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"The oldest birds, like Archaeopteryx that lived 150 million years ago in Germany, are very hard to distinguish from their closest dinosaurian relatives," Brusatte said. "Unlike living birds, they had teeth, sharp claws on their wings, and long tails." "Over the past two decades," he continued, "over 50 new species of Mesozoic birds have been discovered in northeastern China, in the same rock units as the famous 'feathered dinosaurs.' So many birds are preserved here because entire ecosystems were buried by volcanic eruptions, turning animals to stone like a dinosaur version of Pompeii."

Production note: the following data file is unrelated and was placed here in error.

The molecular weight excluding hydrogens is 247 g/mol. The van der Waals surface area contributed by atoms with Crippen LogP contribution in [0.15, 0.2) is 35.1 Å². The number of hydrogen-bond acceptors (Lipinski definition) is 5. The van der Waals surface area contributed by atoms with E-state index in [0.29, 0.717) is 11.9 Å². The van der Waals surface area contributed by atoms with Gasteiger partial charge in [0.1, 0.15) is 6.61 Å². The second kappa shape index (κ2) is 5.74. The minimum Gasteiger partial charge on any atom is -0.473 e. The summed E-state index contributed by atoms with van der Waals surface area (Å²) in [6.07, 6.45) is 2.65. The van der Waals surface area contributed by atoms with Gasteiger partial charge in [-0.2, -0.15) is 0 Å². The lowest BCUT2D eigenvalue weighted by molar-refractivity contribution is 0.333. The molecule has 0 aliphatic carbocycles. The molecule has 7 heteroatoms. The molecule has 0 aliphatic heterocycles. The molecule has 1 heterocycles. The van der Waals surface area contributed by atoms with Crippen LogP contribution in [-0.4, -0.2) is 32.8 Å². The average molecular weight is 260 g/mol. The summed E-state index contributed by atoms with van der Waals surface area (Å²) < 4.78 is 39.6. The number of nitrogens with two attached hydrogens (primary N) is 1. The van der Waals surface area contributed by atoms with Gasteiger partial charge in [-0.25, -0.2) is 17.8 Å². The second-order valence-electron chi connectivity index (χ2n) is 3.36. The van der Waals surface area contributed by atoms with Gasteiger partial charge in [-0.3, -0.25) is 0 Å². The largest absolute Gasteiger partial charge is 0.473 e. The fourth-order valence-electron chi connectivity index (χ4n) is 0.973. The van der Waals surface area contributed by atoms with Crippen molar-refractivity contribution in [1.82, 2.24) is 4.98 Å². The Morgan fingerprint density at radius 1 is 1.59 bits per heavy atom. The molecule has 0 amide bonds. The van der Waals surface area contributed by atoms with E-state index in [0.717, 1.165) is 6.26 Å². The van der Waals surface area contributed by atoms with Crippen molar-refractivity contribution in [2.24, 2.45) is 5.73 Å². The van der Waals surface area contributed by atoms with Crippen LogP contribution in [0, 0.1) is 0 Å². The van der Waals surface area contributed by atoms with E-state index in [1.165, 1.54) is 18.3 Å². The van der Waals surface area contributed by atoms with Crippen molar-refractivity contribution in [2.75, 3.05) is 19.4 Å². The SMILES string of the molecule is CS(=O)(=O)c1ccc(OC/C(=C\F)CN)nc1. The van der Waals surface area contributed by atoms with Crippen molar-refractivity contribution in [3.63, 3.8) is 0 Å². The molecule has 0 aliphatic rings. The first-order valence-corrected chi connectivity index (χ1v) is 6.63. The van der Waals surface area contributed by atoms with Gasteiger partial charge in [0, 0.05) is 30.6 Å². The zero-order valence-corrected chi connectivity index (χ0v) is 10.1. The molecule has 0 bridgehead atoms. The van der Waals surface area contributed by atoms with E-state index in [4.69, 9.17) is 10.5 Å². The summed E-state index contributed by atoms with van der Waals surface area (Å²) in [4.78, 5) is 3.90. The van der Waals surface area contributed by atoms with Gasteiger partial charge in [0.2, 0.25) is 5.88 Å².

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"The 10,000 species of birds that live today -- from hummingbirds to ostriches -- are modern dinosaurs," Brusatte said. "They are dinosaurs in the same way that humans are mammals. The classic body plan of living birds -- feathers, wings, wishbones, air sacs extending into hollow bones -- did not evolve suddenly but was gradually assembled over tens of millions of years of evolution. But, when this body plan finally came together completely, it unlocked great evolutionary potential that allowed birds to evolve at a super-charged rate." "They underwent a burst of evolution early in their history, which eventually led to the 10,000 species alive today -- more than twice the number of mammals."